Government launches national internationalisation platform

Five years after an extensive investigation into internationalisation of higher education and research in the Nordic countries, Sweden has established a national platform that aims to enhance the internationalisation efforts of higher education institutions in teaching, research and innovation. How the platform will affect existing internationalisation efforts is a source of some concerns.

The Platform for Internationalisation, shortened to PLINT, has its own webpage hosted by the Swedish Council of Higher Education (UHR).

Mandated by the government in 2021 following the 2017-18 inquiry into conditions necessary to improve internationalisation in Swedish universities led by Agneta Bladh, the platform aims to strengthen Sweden as a knowledge nation, attract international investment, competence, and human capital and to increase the potential for Swedish international breakthroughs.

It also specifically aims to strengthen Sweden’s global links to strategically important innovation and research centres.

To coincide with the launch of PLINT, a video explaining how it will interact with the Swedish Innovation and Research Councils at the seven international offices that Sweden has established in Brasília, London, New Delhi, Peking, Seoul, Tokyo, and Washington was published on PLINTs website.

PLINT aims to support the work on internationalisation and innovation at higher education institutions by identifying problems, raising policy questions, and addressing economic problems. It will facilitate the sharing of working procedures, knowledge, and insights and serve as a knowledge centre for questions on internationalisation, research, and innovation.

Structure and membership

The platform is to be led by a top-level steering group made up of four expert groups in each of its working areas (mobility, responsible internationalisation, Sweden as a knowledge nation, and environmental monitoring and analysis). Group membership is drawn from a total of 53 experts from stakeholder organisations.

The platform also has an eight-member secretariat and enjoys participation from the five governmental agencies: UHR, the Swedish Higher Education Authority, the Swedish Research Council, the Swedish Innovation Agency (Vinnova), and the Swedish Institute.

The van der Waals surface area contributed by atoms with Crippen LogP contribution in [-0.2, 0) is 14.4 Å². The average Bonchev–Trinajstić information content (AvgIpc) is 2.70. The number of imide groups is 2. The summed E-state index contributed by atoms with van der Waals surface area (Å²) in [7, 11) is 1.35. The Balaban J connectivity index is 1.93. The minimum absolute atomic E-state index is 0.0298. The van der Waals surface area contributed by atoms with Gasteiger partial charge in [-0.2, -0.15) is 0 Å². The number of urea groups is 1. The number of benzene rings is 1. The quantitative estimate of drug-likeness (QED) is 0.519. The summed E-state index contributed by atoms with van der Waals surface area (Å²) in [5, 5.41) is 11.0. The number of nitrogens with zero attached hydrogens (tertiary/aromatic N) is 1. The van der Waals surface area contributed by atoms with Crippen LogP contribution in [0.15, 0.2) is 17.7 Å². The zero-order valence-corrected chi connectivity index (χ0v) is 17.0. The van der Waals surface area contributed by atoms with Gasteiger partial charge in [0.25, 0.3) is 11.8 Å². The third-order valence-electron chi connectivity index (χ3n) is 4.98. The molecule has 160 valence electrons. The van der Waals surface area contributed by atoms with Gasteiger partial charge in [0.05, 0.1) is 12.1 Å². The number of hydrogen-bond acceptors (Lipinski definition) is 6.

The director-generals of the five governmental agencies serve as members of the PLINT steering group, with UHR director general Eino Ørnfeldt as chair.

The steering group also has members from the Association of Swedish Higher Education Institutions (SUHF), three Swedish universities (Lund, Jönköping and Gothenburg) and the National Union of Students in Sweden (SFS).

Announcing the PLINT platform in March, Ørnfeld stated: “We already see positive results [from the work of establishing PLINT], but a more fruitful cooperation between higher education institutions will address some challenging questions that still need to be solved.”

Report on establishment

A 26-page report published in March 2023, Reporting back on the mandate of PLINT (in Swedish), sets out the aims of the four priority areas of the platform as follows:

• Questions related to common programmes under different mobility forms;
• Strengthen conditions for mobility within the professional degrees;
• Remove problems and creating better conditions for mobility in relation to migration; and
• Map out grants and other funding for mobility.

Responsible internationalisation
• Increase focus on the part of authorities and higher education institutions around questions on responsible internationalisation and its relevance for research and innovation;
• Contribute to increased knowledge and competence within this area; and
• Develop checklists, guidelines and options for exchanges.

Sweden as a knowledge nation
• Map out existing information on Sweden as a research and innovation country and developing a new toolkit on this;
• Help to make career options in Sweden for international researchers more transparent;
• Improve information on the Swedish higher education system;
• Create a better overview and identify cooperation potential around incoming and outgoing delegations to Sweden; and
• Identify networks for information on Sweden as a research- and innovation country.

External monitoring and analysis
• Identify relevant external monitoring and evaluation gaps in order to support internationalisation of higher education institutions;
• Identify the need for cooperation within organisations to strengthen understanding of the preconditions for internationalisation; and
• Effectively distribute and make transferable information about external monitoring and analysis.

Despite being generally welcomed, there are some reservations about PLINT among some academics.

On 5 April 2023 Universitatslararen, the magazine of the Association of Swedish Researchers and Teachers (SULF), published a story raising concern over the setup of PLINT. According to the article, SUHF had expressed concerns about PLINT’s engagement in matters that are the responsibility of the higher education institutions and whether it would enter into areas where there already are good collaborative arrangements.